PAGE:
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The Truth About Student Success - Applying Student Data

The Student Success Movement

Educators have always wanted students to do well, but only in recent years has the responsibility for student success shifted from being placed solely on the student to being shared equally by academic institutions. Historically, graduation rates in the U.S. have been pitifully low, and at their highest point have still not yet reached 60%. Most institutions are led to raise retention rates due to financial needs, but in an era of increasing diversification in higher education the moral responsibility to close the gaps in success that minorities face adds to the need for institutions to take action. 

This pressing need to increase retention rates often has the adverse side effect of a fixation on solutions and quick fixes, instead of a long term planning and re-examining core processes. Programs or tools are helpful, but often fall short of their intended need. Even if these programs and tools fully realize their goal, grants run out and program managers move on. Deep systematic change, brought about by thoughtful and intensive review of all processes, is what is necessary for lasting and impactful improvements to student success.

An organization that is focused on the students, as opposed to ranking or research, is an organization that will put the students and their successes first.  

This Learn Twice article is one part of a four part summary of the paper "The Truth About Student Success: Myths, Realities, and 30 Practices That Are Working" from The Chronicle of Higher Education. The full paper requires purchase to view. The link to purchase the paper can be found in the right sidebar. Read our other three summaries of this paper for free here:

The Truth About Student Success - Improving the Educational Experience
The Truth About Student Success - Integrating Academic Support
The Truth About Student Success - Promoting Students' Well-being

Applying Student Data

Predictive Analytics is the practice of using various data points such as student background, academic performance, and student behaviour to identify both broad patterns and individual needs that can then be addressed. When these and other factors are used to determine at risk students, outreach programs and procedural changes can be put in place to help students succeed. Some schools have found success in applying the following principles and practices once a system of predictive analytics is in place:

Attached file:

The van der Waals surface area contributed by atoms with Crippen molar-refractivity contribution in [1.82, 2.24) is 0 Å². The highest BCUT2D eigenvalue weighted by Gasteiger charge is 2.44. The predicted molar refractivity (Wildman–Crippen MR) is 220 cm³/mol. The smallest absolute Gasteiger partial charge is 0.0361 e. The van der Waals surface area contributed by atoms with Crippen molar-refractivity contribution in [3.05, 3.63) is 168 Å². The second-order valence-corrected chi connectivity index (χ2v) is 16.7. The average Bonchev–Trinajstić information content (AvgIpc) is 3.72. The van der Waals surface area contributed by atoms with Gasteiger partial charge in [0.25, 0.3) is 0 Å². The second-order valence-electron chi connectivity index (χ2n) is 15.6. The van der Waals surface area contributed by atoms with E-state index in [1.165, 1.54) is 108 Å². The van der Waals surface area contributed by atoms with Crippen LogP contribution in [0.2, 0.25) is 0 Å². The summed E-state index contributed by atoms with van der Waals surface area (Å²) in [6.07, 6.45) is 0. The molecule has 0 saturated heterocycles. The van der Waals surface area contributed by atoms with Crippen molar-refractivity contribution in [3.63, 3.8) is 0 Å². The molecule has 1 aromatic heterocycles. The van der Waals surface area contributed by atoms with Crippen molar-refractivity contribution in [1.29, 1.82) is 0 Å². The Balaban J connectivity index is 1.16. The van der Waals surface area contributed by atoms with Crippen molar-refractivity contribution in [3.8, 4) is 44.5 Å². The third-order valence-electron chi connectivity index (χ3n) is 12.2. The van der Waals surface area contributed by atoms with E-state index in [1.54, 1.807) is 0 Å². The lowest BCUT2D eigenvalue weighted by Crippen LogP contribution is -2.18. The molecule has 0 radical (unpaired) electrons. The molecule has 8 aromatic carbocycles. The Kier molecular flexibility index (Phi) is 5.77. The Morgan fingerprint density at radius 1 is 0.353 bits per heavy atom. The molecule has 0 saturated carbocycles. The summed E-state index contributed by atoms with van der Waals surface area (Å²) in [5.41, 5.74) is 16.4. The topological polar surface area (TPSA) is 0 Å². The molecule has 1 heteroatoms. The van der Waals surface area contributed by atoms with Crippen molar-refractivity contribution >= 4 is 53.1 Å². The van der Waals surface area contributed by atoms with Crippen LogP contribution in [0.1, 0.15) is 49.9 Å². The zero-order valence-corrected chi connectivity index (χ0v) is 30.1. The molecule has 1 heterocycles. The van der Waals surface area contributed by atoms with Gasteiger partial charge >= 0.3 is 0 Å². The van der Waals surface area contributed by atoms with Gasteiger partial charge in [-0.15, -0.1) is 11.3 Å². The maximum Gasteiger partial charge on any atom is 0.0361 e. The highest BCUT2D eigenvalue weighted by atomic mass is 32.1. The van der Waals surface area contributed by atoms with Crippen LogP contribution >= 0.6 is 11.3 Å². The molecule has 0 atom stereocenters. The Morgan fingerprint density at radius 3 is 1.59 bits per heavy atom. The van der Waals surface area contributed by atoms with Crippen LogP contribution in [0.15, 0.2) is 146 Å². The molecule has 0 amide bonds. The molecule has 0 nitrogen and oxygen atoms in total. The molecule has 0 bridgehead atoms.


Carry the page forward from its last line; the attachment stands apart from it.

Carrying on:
• Constant adjustments to analytics tools and to the application of various programs and procedures to help at risk students - The University of North Carolina at Greensboro has found success in adding less intuitive data points to their analysis such as how many miles a student lives from home, based on the assumption that some students may suffer from homesickness.
  • Coordination of advising efforts -  Some schools have centralized their advising departments with the intent of cross training advisors. This allows for students to be able to go to one place for all of the information they need instead of being sent all over campus to find answers to questions. Another tactic is to build extended outreach programs that include professors and mentors in addition to advisors. 
  • The case management method - Similar to visiting a doctor who has access to your medical history, when students at the University of South Florida visit with an advisor, all of their past information such as last weeks visit to the financial aid office or notes about their last academic advising visit, is available to the advisor. This allows for greater customization and personalization of advice and help. 

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